On Sunday 12th September, Bishop John Sherrington joined the Mass of the Polish Catholic Mission at Our Lady of Walsingham and the English Martyrs, Holtwhites Hill, in the parish of Enfield. He preached at the Polish Masses, with translation provided by the Parish Priest for the Polish Catholic Mission, Fr Maciej Michałek. At the end of the morning Mass, he blessed the new monstrance which was gift of the First Holy Communion parents and children to the parish. He also celebrated the 10.00am Parish Mass in English and met parishioners afterwards. In his address, Bishop John spoke of the importance of welcoming new groups to the parish and the way in which the Polish and English communities can contribute to the good of both parishes to serve the wider community.
In his homily for Sunday, Bishop John spoke about the Gospel story (Mark 8:27-35) in which Jesus asks his disciples, ‘Who do people say that I am?’, and Peter recognises Jesus as Christ the Messiah:
‘Jesus explains that the Christ will suffer, be put to death and then rise again. He will fulfil the promise of the prophet Isaiah who identifies the Messiah with the Suffering Servant of whom we hear in the first reading (Isaiah 50:5-9). The Suffering Servant has an open ear to listen to the Lord, he speaks and acts for justice, he will suffer but trusts in the Lord, “The Lord comes to my help, so that I am untouched by the insults. So, too, I set my face like flint; I know I shall not be ashamed.”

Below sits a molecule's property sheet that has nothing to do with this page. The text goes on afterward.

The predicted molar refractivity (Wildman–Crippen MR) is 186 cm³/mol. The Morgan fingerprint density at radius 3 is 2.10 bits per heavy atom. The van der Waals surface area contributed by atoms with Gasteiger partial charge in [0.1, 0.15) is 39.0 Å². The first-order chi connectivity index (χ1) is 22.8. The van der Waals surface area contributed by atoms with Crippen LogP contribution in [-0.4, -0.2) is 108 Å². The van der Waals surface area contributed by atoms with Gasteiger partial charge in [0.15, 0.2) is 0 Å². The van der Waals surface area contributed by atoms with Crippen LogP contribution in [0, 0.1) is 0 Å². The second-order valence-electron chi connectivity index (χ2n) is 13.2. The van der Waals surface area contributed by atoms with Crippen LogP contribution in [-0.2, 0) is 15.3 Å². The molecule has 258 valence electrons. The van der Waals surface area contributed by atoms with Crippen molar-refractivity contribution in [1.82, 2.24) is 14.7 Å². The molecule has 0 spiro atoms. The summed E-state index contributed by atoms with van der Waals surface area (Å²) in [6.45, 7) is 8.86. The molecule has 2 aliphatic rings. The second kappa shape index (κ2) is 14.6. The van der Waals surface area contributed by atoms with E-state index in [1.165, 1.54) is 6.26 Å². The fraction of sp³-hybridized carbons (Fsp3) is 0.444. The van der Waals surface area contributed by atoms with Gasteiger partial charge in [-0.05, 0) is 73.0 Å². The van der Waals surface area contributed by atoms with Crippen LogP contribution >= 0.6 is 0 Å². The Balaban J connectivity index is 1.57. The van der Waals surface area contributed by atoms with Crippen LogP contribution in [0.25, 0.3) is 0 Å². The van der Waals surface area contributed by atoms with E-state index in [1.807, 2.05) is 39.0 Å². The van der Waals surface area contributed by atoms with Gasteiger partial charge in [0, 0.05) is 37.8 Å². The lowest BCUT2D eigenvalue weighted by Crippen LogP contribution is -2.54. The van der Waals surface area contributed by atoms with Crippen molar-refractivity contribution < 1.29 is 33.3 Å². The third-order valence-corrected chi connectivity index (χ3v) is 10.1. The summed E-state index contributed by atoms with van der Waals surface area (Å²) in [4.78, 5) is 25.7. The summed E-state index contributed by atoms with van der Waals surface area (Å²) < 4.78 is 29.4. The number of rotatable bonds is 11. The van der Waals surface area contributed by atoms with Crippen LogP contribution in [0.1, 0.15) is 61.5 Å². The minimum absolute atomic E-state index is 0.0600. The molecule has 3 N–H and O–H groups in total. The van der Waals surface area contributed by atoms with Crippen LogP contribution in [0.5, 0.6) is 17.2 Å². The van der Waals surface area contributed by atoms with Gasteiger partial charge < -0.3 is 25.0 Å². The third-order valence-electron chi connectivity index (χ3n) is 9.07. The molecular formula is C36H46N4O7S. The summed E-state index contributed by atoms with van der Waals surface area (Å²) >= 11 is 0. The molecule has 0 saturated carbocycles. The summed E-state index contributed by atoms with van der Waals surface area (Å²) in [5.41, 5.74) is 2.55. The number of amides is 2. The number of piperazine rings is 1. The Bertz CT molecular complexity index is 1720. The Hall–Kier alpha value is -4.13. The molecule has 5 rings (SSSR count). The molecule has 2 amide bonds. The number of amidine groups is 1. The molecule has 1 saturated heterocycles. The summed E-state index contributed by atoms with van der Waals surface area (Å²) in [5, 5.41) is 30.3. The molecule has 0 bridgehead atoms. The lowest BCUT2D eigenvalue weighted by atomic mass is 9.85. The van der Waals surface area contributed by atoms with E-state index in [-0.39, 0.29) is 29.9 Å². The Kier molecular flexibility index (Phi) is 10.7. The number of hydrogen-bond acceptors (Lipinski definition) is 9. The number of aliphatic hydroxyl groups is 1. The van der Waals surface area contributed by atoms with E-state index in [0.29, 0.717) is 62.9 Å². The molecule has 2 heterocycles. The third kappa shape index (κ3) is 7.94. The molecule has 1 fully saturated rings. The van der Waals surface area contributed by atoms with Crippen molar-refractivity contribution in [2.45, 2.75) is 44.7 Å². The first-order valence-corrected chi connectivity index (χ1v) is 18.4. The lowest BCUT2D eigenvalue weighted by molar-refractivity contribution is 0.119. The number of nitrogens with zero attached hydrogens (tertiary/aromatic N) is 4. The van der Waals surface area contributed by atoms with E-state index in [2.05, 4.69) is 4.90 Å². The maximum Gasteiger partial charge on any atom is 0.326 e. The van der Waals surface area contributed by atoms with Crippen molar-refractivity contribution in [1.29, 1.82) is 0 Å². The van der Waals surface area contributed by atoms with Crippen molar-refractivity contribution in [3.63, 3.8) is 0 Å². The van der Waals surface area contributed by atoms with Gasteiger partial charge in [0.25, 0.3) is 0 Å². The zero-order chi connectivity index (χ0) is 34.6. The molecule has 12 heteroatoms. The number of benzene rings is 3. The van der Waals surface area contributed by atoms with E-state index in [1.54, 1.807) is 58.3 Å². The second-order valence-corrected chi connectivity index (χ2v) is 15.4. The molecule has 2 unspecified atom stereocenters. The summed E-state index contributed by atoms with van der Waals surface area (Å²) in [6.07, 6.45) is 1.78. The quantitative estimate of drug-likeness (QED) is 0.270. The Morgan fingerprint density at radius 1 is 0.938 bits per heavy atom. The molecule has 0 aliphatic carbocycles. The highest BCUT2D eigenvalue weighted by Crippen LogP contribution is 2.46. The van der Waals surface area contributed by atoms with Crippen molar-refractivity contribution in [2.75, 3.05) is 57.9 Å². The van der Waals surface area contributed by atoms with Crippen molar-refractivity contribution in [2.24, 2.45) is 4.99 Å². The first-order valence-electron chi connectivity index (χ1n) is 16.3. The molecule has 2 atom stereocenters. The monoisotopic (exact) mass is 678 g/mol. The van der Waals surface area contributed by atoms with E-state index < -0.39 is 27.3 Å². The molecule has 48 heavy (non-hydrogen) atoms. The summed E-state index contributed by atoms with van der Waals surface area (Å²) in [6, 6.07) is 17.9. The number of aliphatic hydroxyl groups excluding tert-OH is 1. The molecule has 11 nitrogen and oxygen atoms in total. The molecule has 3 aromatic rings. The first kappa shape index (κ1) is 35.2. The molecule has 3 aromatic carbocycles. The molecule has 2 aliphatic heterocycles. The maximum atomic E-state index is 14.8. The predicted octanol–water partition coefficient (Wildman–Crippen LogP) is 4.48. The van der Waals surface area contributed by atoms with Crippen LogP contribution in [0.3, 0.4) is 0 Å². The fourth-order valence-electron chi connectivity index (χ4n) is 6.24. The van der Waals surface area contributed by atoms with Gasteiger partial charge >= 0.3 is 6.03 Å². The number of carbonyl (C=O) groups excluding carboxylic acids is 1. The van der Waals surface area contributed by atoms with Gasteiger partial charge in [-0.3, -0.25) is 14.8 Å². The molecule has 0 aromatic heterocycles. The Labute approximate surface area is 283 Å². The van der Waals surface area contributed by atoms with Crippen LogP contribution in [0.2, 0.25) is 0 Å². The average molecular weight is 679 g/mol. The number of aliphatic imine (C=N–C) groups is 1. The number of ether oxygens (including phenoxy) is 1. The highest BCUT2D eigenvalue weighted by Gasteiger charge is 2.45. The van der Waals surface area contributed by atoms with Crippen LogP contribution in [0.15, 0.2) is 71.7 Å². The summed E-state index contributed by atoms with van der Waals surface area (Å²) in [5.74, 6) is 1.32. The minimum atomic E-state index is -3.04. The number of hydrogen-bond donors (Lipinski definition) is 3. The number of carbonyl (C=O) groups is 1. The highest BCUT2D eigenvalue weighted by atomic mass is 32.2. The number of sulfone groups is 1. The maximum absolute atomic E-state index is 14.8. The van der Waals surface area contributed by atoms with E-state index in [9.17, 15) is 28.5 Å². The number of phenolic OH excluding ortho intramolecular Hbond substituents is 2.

‘Peter cannot accept Jesus in this way and so he argues with Jesus. Peter is just like us who find it difficult to grasp the meaning of who Jesus is. Peter comes to believe in the Jesus who will suffer and rise from the dead but it will always be difficult. He will deny Jesus three times and learn painfully from this before he accepts him and takes on the role of Peter, Rock, Head of the Church.
‘“Who do you say that I am?” Jesus addresses this question to each one if us. Do we believe that he is risen from the dead? Do we believe that he is with us? Can we accept the path of suffering and the cross as he did? Of course, this is the pathway of the saints. Here at the Church of Our lady of Walsingham and the English Martyrs, we can think of the example of the English Martyrs of the Reformation who stood firm against the monarchs and stayed with Peter and Rome. In Poland, you have the wonderful examples of St Maximilien Kolbe, St John Paul II, and the women martyrs of Poland.
‘The answer to the question “Who do you say that I am?” is found in the way we love. The second reading (James 2:14-18) makes this clear. Faith must lead to love in action, feeding the hungry, giving shelter to asylum seekers, “if good works do not go with it, it [faith] is quite dead”. Our faith is not a theory, but an encounter with Jesus Christ and our neighbour. Let us show this love to others during this next week.’